Afin de « sauver une existence » pour les objets dont il est question dans les représentations mathématiques, le jeune Husserl invente en 1894 une théorie des assomptions. Notre but est d’explorer cette théorie pour montrer en quoi elle constituait une alternative probante par rapport à l’ontologie réaliste et à la conception correspondantiste de la vérité. De celles-ci, pourtant, Husserl ne parviendra pas à se départir à l’époque, comme en témoigne la dichotomie qu’il opère entre la signification et la perception, (...)
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  6. Begründungen bei Bolzano und beim frühen Husserl.Stefania Centrone - 2011 - Zeitschrift für Philosophische Forschung 65 (1):5-27.
    Two hundred years ago Bernard Bolzano published a booklet on the philosophy of mathematics that is the first major step forward in this area since Pascal’s De l’esprit géométrique. Following Aristotelian lines Bolzano distinguishes in his opusculum two kinds of proofs, those that simply show that something is the case, and those that explain why something is the case. In his Wissenschaftslehre this contrast reappears as that between derivability and consecutivity . Husserl takes up some of Bolzano’s key concepts in (...)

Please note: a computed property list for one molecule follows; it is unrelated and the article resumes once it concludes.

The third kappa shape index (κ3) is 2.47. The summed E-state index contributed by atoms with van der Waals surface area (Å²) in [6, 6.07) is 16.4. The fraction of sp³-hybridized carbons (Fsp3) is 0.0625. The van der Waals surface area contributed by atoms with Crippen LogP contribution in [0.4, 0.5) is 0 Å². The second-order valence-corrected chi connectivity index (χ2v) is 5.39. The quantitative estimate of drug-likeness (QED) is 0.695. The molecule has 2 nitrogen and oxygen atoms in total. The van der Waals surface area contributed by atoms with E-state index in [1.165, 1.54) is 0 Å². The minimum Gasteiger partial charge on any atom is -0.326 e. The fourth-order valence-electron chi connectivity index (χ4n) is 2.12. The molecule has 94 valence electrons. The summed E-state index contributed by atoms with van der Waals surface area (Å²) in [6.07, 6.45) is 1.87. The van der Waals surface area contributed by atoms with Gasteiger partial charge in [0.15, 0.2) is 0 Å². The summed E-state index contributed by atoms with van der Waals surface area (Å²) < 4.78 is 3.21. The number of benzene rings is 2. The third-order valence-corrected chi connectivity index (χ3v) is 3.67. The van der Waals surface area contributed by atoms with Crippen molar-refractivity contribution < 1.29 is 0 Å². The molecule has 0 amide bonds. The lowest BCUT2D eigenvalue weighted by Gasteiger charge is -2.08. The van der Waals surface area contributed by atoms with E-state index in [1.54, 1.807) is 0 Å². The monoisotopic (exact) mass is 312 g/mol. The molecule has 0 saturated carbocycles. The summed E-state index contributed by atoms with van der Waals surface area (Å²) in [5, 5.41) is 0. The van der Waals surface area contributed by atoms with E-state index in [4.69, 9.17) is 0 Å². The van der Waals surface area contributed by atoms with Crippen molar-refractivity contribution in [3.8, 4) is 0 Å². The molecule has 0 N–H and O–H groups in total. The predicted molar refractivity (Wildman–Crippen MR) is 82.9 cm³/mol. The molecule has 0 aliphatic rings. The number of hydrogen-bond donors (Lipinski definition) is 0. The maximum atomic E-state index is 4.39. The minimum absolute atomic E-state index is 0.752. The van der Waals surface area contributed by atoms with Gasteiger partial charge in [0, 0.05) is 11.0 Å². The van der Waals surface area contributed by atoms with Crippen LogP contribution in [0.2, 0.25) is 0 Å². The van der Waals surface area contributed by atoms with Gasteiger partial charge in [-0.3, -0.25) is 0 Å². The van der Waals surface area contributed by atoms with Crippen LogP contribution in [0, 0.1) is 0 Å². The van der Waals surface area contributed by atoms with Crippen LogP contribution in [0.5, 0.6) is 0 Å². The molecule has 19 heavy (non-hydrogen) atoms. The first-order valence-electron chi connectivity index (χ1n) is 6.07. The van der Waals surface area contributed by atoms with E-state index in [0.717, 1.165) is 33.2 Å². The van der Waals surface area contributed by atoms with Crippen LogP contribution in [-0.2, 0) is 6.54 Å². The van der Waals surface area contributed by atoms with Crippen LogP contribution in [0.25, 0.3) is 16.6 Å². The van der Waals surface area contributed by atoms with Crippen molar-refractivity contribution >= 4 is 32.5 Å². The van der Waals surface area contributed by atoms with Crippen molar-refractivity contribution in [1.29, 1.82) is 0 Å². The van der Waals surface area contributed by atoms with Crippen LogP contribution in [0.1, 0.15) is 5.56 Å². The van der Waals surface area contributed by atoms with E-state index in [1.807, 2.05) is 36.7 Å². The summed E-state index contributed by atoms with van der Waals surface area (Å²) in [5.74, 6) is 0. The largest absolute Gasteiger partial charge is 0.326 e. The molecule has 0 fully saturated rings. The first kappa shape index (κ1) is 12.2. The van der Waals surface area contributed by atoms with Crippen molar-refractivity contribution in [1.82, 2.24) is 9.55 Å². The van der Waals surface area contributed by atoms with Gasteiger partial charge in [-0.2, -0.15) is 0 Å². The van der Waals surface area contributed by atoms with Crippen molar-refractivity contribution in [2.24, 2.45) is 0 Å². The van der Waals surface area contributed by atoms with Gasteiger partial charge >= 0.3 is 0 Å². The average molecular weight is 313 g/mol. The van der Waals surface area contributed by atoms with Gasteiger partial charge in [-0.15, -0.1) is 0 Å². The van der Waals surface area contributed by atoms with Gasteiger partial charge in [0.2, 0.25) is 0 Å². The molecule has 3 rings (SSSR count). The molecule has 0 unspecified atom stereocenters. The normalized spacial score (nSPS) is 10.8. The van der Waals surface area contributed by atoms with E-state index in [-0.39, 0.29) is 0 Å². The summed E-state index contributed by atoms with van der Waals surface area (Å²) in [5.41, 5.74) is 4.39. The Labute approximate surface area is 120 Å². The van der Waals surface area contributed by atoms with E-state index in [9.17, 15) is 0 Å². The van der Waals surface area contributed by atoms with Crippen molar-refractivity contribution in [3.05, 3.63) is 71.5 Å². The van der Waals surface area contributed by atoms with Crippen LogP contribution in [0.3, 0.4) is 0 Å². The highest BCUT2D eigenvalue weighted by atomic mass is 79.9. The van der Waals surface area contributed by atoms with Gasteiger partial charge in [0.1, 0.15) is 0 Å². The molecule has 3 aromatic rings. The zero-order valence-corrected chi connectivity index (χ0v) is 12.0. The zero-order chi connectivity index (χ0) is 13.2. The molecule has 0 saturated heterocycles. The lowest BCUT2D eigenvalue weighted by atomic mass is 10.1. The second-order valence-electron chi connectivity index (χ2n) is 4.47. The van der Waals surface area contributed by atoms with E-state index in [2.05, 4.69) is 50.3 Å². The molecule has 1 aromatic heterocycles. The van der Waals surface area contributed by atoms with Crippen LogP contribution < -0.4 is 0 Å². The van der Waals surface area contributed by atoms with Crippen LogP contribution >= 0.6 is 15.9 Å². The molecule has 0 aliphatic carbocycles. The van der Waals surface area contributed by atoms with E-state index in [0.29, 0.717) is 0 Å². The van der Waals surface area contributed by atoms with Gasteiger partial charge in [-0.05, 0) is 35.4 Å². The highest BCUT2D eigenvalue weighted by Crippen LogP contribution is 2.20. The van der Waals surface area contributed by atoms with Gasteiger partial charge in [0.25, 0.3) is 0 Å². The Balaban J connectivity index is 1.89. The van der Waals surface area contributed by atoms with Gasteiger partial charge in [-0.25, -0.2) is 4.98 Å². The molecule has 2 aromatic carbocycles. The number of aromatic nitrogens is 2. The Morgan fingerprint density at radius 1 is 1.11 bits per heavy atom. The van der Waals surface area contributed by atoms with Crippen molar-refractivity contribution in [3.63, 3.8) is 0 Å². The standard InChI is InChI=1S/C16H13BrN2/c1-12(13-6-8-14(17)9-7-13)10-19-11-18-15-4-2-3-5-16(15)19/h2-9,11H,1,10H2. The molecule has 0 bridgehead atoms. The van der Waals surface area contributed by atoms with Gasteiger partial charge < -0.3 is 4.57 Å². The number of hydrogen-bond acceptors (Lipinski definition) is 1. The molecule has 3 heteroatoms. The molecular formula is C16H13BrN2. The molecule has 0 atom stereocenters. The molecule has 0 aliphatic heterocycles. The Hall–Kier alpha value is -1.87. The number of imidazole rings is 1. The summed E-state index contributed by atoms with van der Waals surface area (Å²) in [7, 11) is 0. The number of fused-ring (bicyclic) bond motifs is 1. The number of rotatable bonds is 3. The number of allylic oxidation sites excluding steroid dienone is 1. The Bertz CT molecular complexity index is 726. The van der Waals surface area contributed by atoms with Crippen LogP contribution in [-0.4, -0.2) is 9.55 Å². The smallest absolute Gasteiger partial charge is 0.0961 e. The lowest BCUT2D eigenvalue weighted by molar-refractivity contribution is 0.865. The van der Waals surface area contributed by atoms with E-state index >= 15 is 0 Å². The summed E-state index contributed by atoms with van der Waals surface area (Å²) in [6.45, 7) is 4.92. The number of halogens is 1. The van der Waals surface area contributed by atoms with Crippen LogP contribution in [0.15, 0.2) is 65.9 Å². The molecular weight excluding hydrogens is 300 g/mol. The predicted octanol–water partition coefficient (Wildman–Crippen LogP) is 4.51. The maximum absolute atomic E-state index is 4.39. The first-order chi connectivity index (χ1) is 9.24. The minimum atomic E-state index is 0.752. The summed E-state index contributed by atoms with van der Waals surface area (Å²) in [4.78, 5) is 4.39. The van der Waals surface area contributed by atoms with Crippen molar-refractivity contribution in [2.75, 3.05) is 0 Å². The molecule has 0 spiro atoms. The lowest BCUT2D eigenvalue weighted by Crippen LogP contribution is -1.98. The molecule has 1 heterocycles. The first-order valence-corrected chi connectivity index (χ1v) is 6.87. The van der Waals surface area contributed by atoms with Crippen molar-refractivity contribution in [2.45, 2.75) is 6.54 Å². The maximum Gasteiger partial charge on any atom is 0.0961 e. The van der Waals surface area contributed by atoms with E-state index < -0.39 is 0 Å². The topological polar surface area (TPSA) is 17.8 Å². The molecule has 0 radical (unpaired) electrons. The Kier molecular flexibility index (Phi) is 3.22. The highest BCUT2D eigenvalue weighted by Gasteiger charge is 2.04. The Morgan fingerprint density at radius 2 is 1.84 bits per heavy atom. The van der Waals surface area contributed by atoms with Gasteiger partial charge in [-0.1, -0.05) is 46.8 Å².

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  7. Husserl on the 'Totality of All Conceivable Arithmetical Operations'.Stefania Centrone - 2006 - History and Philosophy of Logic 27 (3):211-228.
    In the present paper, we discuss Husserl's deep account of the notions of ?calculation? and of arithmetical ?operation? which is found in the final chapter of the Philosophy of Arithmetic, arguing that Husserl is ? as far as we know ? the first scholar to reflect seriously on and to investigate the problem of circumscribing the totality of computable numerical operations. We pursue two complementary goals, namely: (i) to provide a formal reconstruction of Husserl's intuitions, and (ii) to demonstrate ? (...)
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  8. Catégories formelles, nombres et conceptualisme. La première philosophie de l’arithmétique de Husserl.Arkadiusz Chrudzimski - 2009 - Philosophiques 36 (2):427-445.
    Résumé -/- Dans son premier livre (Philosophie de l’arithmétique 1891), Husserl élabore une très intéressante philosophie des mathématiques. Les concepts mathématiques sont interprétés comme des concepts de « deuxième ordre » auxquels on accède par une réflexion sur nos opérations mentales de numération. Il s’ensuit que la vérité de la proposition : « il y a trois pommes sur la table » ne consiste pas dans une relation mythique quelconque avec la réalité extérieure au psychique (où le nombre trois doit (...)